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Human Rights Day: Threading the Past With Current Struggles for Justice

UUSC celebrated International Human Rights Day by lifting up the need for continued work to ensure our collective liberation.
international human rights

By Deanna Vandiver on January 11, 2024

“I perceived clearly that I was participating in a truly significant historic event in which a consensus had been reached as to the supreme value of the human person, a value that did not originate in the decision of a worldly power, but rather in the fact of existing—which gave rise to the inalienable right to live free from want and oppression and to fully develop one’s personality. In the Great Hall…there was an atmosphere of genuine solidarity.”

– Hernán Santa Cruz of Chile, member of the Universal Declaration of Human Rights drafting sub-committee

On December 10, 2023, members of the UUSC community gathered online to mark the 75th anniversary of a historic moment when representatives from many nations reached agreement that humans are born with inherent rights that originate in the fact of existing and must be acknowledged and respected. After working on a draft for almost three years, the members of the young United Nations signed the Universal Declaration of Human Rights (HDHR) on December 10, 1948.

We gathered in the bleak shadow of many brutal human rights violations being enacted around the world. Earlier in the fall, at a webinar led by UUSC partners resisting the genocide being enacted by the Burmese military junta, one presentation began, “Until the bombing of Gaza, more people were being killed daily in Burma than anywhere else in the world.” 

Only two days before our Human Rights Day gathering, the United States used its imperial veto power at the United Nations to block a global call for a humanitarian ceasefire in Gaza—even as the world tallied the deaths of over 17,000 Palestinian civilians. 

Article 2 of the Universal Declaration of Human Rights states, “Everyone is entitled to all the rights and freedoms set forth in this Declaration, without distinction of any kind, such as race, colour, sex, language, religion, political or other opinion, national or social origin, property, birth or other status.”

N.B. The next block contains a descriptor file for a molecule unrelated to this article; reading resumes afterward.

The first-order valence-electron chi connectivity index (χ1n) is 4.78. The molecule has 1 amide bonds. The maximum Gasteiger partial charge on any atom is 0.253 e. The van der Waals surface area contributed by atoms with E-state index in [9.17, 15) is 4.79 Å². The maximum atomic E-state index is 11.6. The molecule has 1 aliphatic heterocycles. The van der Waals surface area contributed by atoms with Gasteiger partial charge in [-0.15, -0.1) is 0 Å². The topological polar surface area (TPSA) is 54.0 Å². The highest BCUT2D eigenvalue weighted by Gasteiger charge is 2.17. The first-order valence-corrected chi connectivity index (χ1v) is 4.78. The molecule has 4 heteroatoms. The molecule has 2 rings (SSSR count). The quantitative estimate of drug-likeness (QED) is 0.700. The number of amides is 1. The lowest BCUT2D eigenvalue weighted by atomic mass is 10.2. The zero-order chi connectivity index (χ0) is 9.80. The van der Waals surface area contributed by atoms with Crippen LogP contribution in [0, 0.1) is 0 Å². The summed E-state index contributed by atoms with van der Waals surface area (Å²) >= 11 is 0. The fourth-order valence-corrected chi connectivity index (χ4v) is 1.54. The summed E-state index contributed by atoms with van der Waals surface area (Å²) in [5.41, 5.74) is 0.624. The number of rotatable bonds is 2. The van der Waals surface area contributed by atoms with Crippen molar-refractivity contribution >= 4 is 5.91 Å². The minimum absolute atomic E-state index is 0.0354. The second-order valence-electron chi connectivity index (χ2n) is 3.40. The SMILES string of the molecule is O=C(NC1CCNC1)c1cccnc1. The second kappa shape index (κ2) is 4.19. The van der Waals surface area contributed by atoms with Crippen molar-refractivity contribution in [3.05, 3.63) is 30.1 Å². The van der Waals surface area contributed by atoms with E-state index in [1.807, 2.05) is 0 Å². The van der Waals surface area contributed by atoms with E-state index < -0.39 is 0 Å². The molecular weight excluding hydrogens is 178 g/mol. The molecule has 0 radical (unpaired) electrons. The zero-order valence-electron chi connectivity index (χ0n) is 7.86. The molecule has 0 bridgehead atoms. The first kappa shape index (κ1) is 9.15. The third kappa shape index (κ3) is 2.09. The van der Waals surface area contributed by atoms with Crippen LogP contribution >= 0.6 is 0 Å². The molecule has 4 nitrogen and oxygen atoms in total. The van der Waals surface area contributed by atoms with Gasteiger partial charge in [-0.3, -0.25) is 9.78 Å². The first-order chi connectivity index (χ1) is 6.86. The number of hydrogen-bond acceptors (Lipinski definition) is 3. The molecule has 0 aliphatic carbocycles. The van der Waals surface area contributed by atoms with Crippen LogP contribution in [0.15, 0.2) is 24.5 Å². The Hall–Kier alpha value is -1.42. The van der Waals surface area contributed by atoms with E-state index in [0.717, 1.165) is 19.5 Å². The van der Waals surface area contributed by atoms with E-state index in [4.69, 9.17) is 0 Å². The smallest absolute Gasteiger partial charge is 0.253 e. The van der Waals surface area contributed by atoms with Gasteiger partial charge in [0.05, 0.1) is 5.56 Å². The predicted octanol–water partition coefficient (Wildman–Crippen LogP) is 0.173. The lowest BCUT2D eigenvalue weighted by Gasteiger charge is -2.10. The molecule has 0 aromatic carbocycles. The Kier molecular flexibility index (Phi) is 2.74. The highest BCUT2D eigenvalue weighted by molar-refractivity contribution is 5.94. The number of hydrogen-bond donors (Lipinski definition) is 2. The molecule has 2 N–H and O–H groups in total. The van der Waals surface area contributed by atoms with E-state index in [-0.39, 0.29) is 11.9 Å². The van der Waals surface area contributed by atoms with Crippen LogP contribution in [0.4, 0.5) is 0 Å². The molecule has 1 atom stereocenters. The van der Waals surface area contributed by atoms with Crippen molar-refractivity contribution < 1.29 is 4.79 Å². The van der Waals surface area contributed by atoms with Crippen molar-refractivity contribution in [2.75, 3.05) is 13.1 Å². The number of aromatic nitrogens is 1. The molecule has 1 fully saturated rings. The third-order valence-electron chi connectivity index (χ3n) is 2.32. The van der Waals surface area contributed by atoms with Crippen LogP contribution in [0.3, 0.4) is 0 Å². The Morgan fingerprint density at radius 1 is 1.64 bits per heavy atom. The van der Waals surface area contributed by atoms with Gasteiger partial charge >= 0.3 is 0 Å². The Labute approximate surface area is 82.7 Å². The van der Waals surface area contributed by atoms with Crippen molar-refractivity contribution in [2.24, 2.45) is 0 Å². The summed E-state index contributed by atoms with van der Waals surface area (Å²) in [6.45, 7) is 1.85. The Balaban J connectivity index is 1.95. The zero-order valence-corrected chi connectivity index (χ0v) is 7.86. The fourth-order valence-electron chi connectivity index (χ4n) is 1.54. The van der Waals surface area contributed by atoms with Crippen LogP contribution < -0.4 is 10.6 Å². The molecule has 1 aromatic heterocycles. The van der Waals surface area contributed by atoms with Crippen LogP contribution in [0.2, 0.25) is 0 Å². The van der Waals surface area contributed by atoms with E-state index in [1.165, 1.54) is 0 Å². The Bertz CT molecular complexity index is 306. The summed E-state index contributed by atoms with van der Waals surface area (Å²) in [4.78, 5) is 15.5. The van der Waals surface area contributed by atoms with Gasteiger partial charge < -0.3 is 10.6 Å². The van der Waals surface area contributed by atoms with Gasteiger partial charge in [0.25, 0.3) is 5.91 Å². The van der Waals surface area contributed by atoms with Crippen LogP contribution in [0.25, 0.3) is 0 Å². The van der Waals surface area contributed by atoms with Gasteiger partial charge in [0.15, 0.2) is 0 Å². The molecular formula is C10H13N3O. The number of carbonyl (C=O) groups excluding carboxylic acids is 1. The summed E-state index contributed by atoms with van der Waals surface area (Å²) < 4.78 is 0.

As Professor Kathryn Sikkink, the Ryan Family Professor of Human Rights Policy at the Harvard Kennedy School, shared with us, there was great unwillingness of the empire nations, especially the United States, the United Kingdom, and Russia, to give much authority towards the enforcement of the Declaration, as all were complicit in violating the very human rights that were being declared.

Seventy-five years after this framework for human rights was agreed upon by global leaders, disregard and contempt for human rights abound. 

And we have a starting place, a collective framework that did not exist 75 years ago, 30 articles of inherent human rights, shared with us as a litany by the Rev. Kimberly Quinn Johnson. Leaders in a world wracked by fascism, World War II, and increasing diasporas of people in both the Global South and the Global North even remembered to hold space for emergent “status” to be protected as our collective understanding of human rights expands beyond the limitations of thought imposed by systems of oppression.

The Rev. Laura Randall reminded us of the founding of UUSC just a few years before the UDHR was created, a time when Unitarians were called to act in the face of rising Nazi repression and U.S. isolationism. 

“[The founders] believed that by partnering with those most directly impacted by injustice, a world where every person’s rights are honored and protected was a possibility.” 

This practice of solidarity is a powerful one as we live into the cognitive dissonance of what nation-states say and what nation-states do. In solidarity we learn to wonder, “How is my well-being bound up with yours?” In solidarity we ask, “What can we do to make our mutual well-being possible?” 

We entered into a time of collective reflection, each participant invited to engage in answering the following questions:

  • When did you first become aware of or interested in Human Rights?
  • What was the context of the world when you first became aware of or interested in human rights?
  • How has your understanding of human rights shifted or changed since you first became aware of or interested in human rights?
  • As you reflect on your experience with solidarity and human rights, what changes are you called to be a part of? How will you show up faithfully in global solidarity for human rights?

We closed the gathering with Spencer LaJoye’s Plowshare Prayer and the collective hope that those who gather to mark the 100th anniversary of the Universal Declaration of Human Rights will have stories of liberatory change because of the choices we make today to resist facism and honor the inherent rights of every human being. 

To learn more about the Universal Declaration of Human Rights, visit our Resource Toolkit!

Image Credit: Shutterstock

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